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Podcasts

Panda Procreation, Y2K, and Acid Rain

Brandon Boat

MAGGIE KOERTH-BAKER, SENIOR SCIENCE WRITER, FIVETHIRTYEIGHT

In an era of climate change and political chaos, it’s easy to forget that sometimes disasters are averted. FiveThirtyEight Science writer Maggie Koerth-Baker has been looking at examples in history when humans either worked together to avoid an environmental calamity, or just got lucky. What’s the secret to not destroying the planet or ourselves?

Marlon James

Brandon Boat

Author Marlon James is internationally renowned for his epic novels and stories. What's his process? How does writing contrast with teaching writing? Can he give us a sneak peak of his upcoming new series? Join us to find out.

Searching for the New University President

Brandon Boat

University of Minnesota President Eric Kaler has announced he will step down at the end of this academic year. The search was on for a new leader for Minnesota’s premier institution of higher learner. What do you look for in a University president? How do you find qualified applicants? Can anybody apply? We talked with search committee members Matt Kramer, Vice-President of University Relations of the UMN and Adbul Omari, Regent and chair of the search committee.

The Great Minnesota Mining Debate

Brandon Boat

Kevin Lee, Program Director, Senior Staff Attorney, Minnesota Center for Environmental Advocacy
Isaac Orr, Policy Fellow, Center of the American Experiment

One of the most contentious policy debates in the state circles around whether or not Minnesota should permit more companies to develop new mines, particularly around the Boundary Waters. We have two well-informed guests with two very different ideas on how the state should proceed.

Minneapolis 2040

Brandon Boat

Minneapolis City Council President Lisa Bender is leading a new, more progressive city council. Meanwhile, a new comprehensive plan for the city called Minneapolis 2040 has lead to a war of yard signs. We asked her about that and when we can finally all get pet goats.

Shedding Light on In the Dark

Brandon Boat

The Peabody Award-winning, In The Dark is one of the best examples of a new form of journalism: the investigative podcast. What goes into making an investigative podcast series? How does the medium change how the story is told? Can the producers give us a sneak peak at Season 3?

We Are All Criminals

Brandon Boat

One in four people in the United States has a criminal record. FOUR in four Americans have done something in their past that had they been caught or in a different circumstance, would be criminal. The organization We Are All Criminals works to get people to think differently about what it means to be a criminal, our justice system, and how we treat one another.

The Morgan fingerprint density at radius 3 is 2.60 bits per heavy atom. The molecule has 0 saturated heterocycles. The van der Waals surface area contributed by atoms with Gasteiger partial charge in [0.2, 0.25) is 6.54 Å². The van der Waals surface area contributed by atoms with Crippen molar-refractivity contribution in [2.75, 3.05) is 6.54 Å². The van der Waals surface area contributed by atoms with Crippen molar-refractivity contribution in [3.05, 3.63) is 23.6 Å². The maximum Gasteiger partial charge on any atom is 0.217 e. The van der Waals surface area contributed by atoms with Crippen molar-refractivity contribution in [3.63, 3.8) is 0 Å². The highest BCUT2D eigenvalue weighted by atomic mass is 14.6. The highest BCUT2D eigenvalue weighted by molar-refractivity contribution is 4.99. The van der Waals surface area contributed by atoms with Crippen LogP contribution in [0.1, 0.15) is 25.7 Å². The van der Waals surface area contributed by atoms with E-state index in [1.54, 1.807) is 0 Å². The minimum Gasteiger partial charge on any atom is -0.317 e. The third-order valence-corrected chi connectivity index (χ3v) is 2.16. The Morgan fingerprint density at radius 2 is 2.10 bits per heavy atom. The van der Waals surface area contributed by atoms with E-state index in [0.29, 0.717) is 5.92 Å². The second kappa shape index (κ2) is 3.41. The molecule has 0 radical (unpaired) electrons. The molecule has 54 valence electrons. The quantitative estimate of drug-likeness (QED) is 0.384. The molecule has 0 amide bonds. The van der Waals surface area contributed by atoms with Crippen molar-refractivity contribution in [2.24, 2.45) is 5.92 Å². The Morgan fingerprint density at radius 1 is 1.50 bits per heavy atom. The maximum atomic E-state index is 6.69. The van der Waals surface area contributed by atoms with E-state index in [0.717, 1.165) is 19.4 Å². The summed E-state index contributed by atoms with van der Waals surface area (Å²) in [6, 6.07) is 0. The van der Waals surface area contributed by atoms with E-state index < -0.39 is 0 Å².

From Frost King to St. Paul Mayor

Brandon Boat

Melvin Carter won a decisive victory in St. Paul’s mayoral against a number of strong opponents. In his first six months, he’s been faced with questions about increasing the number of police officers in the city, budgets to repair aging roads, and the third-rail of St. Paul politics, trash collection.

The Funnest Man in Baseball

Brandon Boat

Mike Veeck, Co-Owner, St. Paul Saints

Who would have thought to have a pig deliver baseballs to umpires midgame? Or run a steamroller over a mountain of disco records? Or gets heralded as the funniest member of a trio that also includes Bill Murray? The answer is Mike Veeck, co-owner of the St. Paul Saints.

The Great Minimum Wage Debate

Brandon Boat

Rebecca Noecker, St. Paul City Councilwoman, Ward 2

Veronica Mendez Moore, Co-Director of Centro de Trabajadores Unidos en Lucha

B Kyle, CEO of the St. Paul Area Chamber of Commerce

St. Paul is currently considering a proposal to raise its minimum wage. Is $15 an hour the right amount? Should tips count toward that $15 for restaurant workers? How quickly should the wage increase for different-sized businesses? Hear what city Councilwoman Rebecca Noecker and two members of the Citizen League’s minimum wage study committee are weighing as they try and come to a final proposal.    

An Evangelical, a Muslim, and an Atheist Walk into an Improv Show

Brandon Boat

Kyle Roberts, Dean of Academic Affairs, United Theological Seminary

Zan Christ, Coordinator for Religious and Spiritual Life Programs, Hamline University

Chris Stedman, Author of Faithiest and former director of the Yale Humanist Community

Even in the land of the Church Basement Ladies, people’s relationships with faith institutions are changing. More Millennials are religiously unaffiliated than any previous generation. How and why are young people redefining the role of faith in their lives? What do these changes mean for religious institutions? Would it help to update the Old Testament with some well-placed hashtags?

Where've all the Freeways Gone?

Brandon Boat

Charlie Zelle, Minnesota Commissioner of Transportation